In New Zealand we are to be offered an opportunity to buy up to 49 percent in state owned power generating companies. The first to go on the block will be Mighty River Power.
Now we have all sorts reservations when it comes to public floats. Normally the goods-on-offer are so dressed up with twinkling trinkets that that it's hard to see the shape of the unclothed beast beneath. Most public floats are overpriced and over-hyped. There are now rumours about that the Government will attempt to entice investors by offering some of the companies at a discount. Maybe. Caveat emptor.
But if the power company being sold happens to be up to its eye-balls in "green" electricity generation then our advice would be to treble down on said caveat emptor. Wind power, for one, is a very risky business, or a complete crock--if you are a sceptical cynic.
Whilst wind power generation is not directly state subsidised in NZ (thankfully) it is indirectly (more deceptively) subsidised by our putative Emissions Trading Scheme. In other words, the playing field has been legislatively tilted in favour of wind power at the expense of oil fired electricity generation at the taxpayer's expense.
Consider this cautionary tale about wind-power elsewhere, as told by Tim Blair in The Telegraph:
Bob Brown’s German solar vision for Australia:We have a gnawing suspicion that when it comes to wind-power the lily will eventually prove to be well and truly gilded. The economics will simply not measure up.
Well, it is the way to go. The Greens have recently rescued the proposals for base load solar power stations, which will go in rural and regional Australia to make sure they are progressing ... We want this country to be at the cutting edge. I repeat, the example is firm and true. In Germany, where they did this because the Greens were in the balance of power, they have created 350,000 jobs. It was the strongest component of the German economy during the recent recession. It’s good economics.You bet it is:
The wave of bankruptcies in the solar industry continues unabated – and once again, investors lose a lot of money. Meanwhile, Germany’s large solar companies have lost almost 25 billion Euros on the stock market …Germany’s solar industry remains at the cutting edge. Cutting jobs and share prices, mainly.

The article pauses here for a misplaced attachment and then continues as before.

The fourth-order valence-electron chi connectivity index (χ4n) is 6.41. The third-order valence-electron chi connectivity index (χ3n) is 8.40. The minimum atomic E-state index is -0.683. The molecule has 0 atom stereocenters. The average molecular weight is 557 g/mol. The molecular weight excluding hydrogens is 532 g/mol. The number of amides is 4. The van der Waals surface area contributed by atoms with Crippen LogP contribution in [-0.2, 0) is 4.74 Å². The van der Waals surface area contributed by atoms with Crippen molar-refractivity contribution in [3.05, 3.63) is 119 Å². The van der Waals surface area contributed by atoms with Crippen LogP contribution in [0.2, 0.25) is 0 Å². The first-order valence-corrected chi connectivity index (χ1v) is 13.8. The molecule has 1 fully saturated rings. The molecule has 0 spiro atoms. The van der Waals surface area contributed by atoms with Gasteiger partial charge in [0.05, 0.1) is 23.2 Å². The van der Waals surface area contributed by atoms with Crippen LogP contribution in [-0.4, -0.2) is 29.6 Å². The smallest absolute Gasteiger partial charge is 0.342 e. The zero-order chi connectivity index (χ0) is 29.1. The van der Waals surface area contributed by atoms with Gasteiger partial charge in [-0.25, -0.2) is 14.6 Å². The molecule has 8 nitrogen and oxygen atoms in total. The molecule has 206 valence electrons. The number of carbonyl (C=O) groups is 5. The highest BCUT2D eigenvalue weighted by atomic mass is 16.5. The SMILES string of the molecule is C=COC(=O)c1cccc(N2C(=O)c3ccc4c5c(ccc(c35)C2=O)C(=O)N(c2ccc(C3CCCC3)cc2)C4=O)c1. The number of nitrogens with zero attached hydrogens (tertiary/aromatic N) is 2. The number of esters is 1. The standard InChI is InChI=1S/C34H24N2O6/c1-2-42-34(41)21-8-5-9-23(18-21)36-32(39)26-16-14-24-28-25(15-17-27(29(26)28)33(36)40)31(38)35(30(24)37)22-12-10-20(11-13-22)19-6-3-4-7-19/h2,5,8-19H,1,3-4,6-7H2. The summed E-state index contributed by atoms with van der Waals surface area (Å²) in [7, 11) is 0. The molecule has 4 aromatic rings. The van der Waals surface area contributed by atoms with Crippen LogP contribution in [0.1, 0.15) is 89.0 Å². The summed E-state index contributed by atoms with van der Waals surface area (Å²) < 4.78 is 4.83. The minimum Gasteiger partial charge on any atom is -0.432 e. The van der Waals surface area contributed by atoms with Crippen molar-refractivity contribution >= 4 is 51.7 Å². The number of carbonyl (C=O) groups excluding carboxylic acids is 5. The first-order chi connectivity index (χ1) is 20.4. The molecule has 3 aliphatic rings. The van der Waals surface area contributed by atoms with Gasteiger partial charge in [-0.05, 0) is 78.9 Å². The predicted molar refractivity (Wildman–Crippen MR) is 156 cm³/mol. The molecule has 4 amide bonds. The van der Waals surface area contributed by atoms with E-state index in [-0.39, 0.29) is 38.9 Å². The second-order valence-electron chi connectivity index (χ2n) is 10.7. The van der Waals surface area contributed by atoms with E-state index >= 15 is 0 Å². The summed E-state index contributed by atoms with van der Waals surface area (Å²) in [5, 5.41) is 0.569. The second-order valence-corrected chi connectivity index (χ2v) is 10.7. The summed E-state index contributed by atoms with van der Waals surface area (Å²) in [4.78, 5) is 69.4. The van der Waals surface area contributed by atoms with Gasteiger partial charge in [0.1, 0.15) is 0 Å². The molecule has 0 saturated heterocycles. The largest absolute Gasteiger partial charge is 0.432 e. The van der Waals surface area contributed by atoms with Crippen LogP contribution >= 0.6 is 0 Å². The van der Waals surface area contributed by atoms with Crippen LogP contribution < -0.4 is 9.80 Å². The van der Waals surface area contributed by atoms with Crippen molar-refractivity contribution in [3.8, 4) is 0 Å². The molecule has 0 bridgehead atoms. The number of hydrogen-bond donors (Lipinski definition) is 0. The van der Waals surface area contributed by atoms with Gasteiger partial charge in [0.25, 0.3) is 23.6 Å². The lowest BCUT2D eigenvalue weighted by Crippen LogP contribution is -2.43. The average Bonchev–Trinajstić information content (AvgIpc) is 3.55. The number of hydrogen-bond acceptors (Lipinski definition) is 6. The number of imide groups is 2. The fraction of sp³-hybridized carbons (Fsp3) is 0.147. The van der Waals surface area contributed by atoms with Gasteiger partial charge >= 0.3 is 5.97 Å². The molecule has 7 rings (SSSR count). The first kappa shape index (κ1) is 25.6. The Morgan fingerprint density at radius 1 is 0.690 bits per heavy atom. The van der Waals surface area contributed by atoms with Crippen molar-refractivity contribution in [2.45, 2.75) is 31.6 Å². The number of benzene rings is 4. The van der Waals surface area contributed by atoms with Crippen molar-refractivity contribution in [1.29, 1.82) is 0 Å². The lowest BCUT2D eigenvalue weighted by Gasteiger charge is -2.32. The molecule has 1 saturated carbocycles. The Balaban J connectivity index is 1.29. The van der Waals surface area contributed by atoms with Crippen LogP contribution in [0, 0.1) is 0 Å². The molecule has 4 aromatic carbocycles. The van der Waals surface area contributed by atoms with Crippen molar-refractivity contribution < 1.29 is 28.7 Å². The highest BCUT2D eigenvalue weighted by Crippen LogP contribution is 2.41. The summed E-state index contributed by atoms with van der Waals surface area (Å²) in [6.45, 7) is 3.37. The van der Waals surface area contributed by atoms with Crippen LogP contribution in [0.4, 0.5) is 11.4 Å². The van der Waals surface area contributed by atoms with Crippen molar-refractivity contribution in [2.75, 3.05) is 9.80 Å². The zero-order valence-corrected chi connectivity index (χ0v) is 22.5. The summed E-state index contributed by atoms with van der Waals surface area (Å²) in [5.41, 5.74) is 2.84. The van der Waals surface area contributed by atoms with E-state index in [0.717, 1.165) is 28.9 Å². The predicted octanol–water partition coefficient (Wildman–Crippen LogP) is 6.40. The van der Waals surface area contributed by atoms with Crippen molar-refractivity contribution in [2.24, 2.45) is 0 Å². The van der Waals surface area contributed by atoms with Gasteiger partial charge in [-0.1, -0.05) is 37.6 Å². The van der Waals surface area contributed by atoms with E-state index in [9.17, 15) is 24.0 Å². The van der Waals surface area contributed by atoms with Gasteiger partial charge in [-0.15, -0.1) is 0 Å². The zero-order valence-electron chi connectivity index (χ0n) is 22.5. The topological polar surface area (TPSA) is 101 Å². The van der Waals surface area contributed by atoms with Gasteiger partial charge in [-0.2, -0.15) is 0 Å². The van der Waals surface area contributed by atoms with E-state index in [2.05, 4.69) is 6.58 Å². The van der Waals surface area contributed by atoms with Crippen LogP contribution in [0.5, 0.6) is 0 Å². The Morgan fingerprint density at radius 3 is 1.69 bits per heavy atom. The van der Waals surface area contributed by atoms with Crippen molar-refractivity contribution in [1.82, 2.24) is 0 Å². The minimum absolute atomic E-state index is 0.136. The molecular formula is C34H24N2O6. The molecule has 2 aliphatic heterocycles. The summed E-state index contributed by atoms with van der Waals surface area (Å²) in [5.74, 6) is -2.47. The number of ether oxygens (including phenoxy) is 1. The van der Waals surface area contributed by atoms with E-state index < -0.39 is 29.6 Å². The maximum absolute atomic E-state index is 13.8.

The crisis in the industry has also hit thousands of green investors. Solar stocks were once seen as the big hope of the stock market. The future belonged to solar energy, it was said. In the first years, the share prices of solar companies increased dramatically. For most solar shares the peak was reached in late 2007.
The bankruptcies of roughly two dozen U.S. and European photovoltaic manufacturers have framed much of the story about an oversupply of solar panels and crashing prices over the past year. What’s less known is the impact on the PV manufacturing industry in China, where over 50 companies also have closed …It’s good economics.
Firstly there are the indirect subsidies meaning that its more expensive than appears in its price (we are paying a higher price via a disguised indirect subsidy).
Secondly, there is the unreliability of wind itself. Every wind power generation capacity has to be backed up by investment in reserve conventional generation capacity for the times when the winds are not howling down the mountain-side.
Thirdly, there is the embarrassing reality that wind turbines are never allowed to operate at peak potential: they would grind themselves into powder were that to be allowed. Consequently touting generation capacity is deceptive and misleading.
Finally, there are the very high maintenance costs. Each turbine generates at the margin at an inconsequential rate. Hundreds upon hundreds of turbines are required to build substantial generation capacity. To maintain each turbine, however, is extremely expensive: their innards herniate regularly . The marginal maintenance cost of every dollar spent on wind farm investment is much higher than other forms of energy generation. We suspect that current pricing of wind-power does not take these full life-cycle generation costs of a wind-farm into account.
The bottom line: be very wary about the ongoing profitability of wind-power companies. When the government power companies come up for sale be very sceptical and cautious about those companies investing heavily in wind-power.
When you see commercials like this below, be very, very cautious. (Notice how the ad celebrates the unusually high costs of investment in this particular wind farm as a benefit. While celebrating this may be designed to make Kiwis feel good about the company, it is commercial and economic blight. But when it comes to marketing, never let cold hard commercial reality get in the way of a good story.)